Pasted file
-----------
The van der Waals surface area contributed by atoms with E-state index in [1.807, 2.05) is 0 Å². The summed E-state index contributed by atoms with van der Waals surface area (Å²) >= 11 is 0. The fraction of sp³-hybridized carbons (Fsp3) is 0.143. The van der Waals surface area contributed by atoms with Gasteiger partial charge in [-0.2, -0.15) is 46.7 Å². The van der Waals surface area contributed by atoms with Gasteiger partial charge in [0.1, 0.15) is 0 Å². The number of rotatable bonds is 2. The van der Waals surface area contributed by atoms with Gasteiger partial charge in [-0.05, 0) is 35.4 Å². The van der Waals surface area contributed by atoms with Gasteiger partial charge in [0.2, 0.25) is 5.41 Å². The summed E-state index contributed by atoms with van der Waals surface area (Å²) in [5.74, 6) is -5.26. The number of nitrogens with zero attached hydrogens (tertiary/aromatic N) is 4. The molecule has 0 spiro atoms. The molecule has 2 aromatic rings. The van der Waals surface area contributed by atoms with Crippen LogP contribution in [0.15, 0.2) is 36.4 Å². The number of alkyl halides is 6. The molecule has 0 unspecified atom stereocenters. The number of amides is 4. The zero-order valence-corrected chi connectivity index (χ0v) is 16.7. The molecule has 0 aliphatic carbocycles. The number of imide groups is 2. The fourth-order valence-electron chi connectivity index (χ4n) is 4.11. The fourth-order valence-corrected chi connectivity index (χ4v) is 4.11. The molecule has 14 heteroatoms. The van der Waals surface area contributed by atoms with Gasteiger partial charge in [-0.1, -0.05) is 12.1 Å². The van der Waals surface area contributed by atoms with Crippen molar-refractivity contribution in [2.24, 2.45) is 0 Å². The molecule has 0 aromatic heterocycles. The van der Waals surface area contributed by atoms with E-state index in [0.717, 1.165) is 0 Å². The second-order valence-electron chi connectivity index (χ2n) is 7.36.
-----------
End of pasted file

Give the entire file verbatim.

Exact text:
The van der Waals surface area contributed by atoms with E-state index in [1.807, 2.05) is 0 Å². The summed E-state index contributed by atoms with van der Waals surface area (Å²) >= 11 is 0. The fraction of sp³-hybridized carbons (Fsp3) is 0.143. The van der Waals surface area contributed by atoms with Gasteiger partial charge in [-0.2, -0.15) is 46.7 Å². The van der Waals surface area contributed by atoms with Gasteiger partial charge in [0.1, 0.15) is 0 Å². The number of rotatable bonds is 2. The van der Waals surface area contributed by atoms with Gasteiger partial charge in [-0.05, 0) is 35.4 Å². The van der Waals surface area contributed by atoms with Gasteiger partial charge in [0.2, 0.25) is 5.41 Å². The summed E-state index contributed by atoms with van der Waals surface area (Å²) in [5.74, 6) is -5.26. The number of nitrogens with zero attached hydrogens (tertiary/aromatic N) is 4. The molecule has 0 spiro atoms. The molecule has 2 aromatic rings. The van der Waals surface area contributed by atoms with Crippen LogP contribution in [0.15, 0.2) is 36.4 Å². The number of alkyl halides is 6. The molecule has 0 unspecified atom stereocenters. The number of amides is 4. The zero-order valence-corrected chi connectivity index (χ0v) is 16.7. The molecule has 0 aliphatic carbocycles. The number of imide groups is 2. The fourth-order valence-electron chi connectivity index (χ4n) is 4.11. The fourth-order valence-corrected chi connectivity index (χ4v) is 4.11. The molecule has 14 heteroatoms. The van der Waals surface area contributed by atoms with Gasteiger partial charge in [-0.1, -0.05) is 12.1 Å². The van der Waals surface area contributed by atoms with Crippen molar-refractivity contribution in [2.24, 2.45) is 0 Å². The molecule has 0 aromatic heterocycles. The van der Waals surface area contributed by atoms with E-state index in [0.717, 1.165) is 0 Å². The second-order valence-electron chi connectivity index (χ2n) is 7.36.